|Xavier Avery at Home | photo: Keith Allison|
I think in order to be answer that question, we need to answer four other questions. First, are the Orioles really a playoff contender? Second, what does the team currently have that Mike Morse is replacing and does the difference impact the probability of this team being a contender? Third, how valuable is Xavier Avery, the player the Orioles gave up? Fourth, is Avery's value equal or lesser to what Morse brings to the team. Now, none of these questions can be definitively answered in a quantitative way, but we certainly can nose around in a qualitative way.
1) Are the Orioles a playoff contender?
Sure. According to Baseball Prospectus' Playoff Odds model, the team stands a one in seven shot in making the playoffs, which is far better than the Yankees' one in 25 chance. To break apart the Orioles' chances, that have roughly a one percent chance to win the division, a two percent chance to take the first wild card, and a ten percent chance for the second wild card.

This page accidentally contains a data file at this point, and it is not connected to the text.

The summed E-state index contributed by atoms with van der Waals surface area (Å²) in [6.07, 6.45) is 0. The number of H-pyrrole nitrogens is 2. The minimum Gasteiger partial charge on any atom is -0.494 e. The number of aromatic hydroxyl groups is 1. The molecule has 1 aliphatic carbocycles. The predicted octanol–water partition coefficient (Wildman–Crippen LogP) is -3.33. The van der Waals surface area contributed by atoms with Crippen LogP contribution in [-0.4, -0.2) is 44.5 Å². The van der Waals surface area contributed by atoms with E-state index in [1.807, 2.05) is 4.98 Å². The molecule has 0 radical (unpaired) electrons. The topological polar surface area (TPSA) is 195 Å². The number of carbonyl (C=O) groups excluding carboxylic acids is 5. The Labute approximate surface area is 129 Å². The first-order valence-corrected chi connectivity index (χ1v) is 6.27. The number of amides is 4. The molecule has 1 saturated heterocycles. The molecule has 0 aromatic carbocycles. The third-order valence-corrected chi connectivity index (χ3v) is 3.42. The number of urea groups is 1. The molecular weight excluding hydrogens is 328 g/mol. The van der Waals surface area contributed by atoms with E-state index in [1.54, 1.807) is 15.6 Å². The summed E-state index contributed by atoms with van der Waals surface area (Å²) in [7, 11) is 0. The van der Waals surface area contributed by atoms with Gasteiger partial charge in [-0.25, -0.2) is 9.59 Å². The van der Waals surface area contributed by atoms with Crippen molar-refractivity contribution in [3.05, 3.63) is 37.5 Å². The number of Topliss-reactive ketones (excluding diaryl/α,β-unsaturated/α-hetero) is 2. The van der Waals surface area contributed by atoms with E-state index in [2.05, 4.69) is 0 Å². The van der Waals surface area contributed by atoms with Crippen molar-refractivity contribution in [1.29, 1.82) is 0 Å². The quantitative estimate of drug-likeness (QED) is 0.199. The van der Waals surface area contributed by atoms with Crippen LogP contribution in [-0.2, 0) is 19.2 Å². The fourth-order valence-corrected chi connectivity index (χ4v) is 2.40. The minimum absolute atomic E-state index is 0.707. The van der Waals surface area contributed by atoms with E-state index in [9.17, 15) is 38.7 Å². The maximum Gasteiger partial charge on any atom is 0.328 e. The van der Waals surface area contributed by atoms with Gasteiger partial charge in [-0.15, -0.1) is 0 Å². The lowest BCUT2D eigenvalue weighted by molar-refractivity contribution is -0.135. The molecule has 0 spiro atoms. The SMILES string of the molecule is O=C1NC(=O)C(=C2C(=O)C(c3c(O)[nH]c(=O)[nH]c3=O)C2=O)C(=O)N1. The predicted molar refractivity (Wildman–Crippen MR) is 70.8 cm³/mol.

Here is the relevant playoff table:
With a month to go, 3.5 games is not a big lead. The general rule I have is weeks to go plus three games back sum. At this point, the Orioles drop dead number for me would be nine games. A week from now, eight games. A week later, seven games. So on and so forth until fall above that number. With my little rule, the Royals are gone. They simply need too many teams to play worse than they are. Anyway, point being, yes, the Orioles are a playoff contender as we near September.
2. How much does Mike Morse improve the Orioles?
On January 16th, Mike Morse was worth a fair amount. The Nationals were able to deal away an extra bat that no longer fit on the playing field and get in return a high second tier pitcher in A.J. Cole, a live arm in the pen with Ian Krol (a player the Depot has been slightly optimistic on back during his senior year where he sat a lot), and some organizational depth in Blake Treinen. For a player who has no position and was coming off a lackluster season (after only really showing much promise for a season and a half prior to that), it was somewhat surprising. Of course, no one expected him to do so poorly this season.
Morse has dealt with leg injuries this season and did do a tour on the disabled list with a strained quad. On May 28th, the injury has become bad enough where the team sat him for a couple weeks. He was slashing 254/321/468. He proceeded to struggle in a handful of games in June until he was placed on the DL. Upon returning, he has slashing in August to the tune of 179/225/328.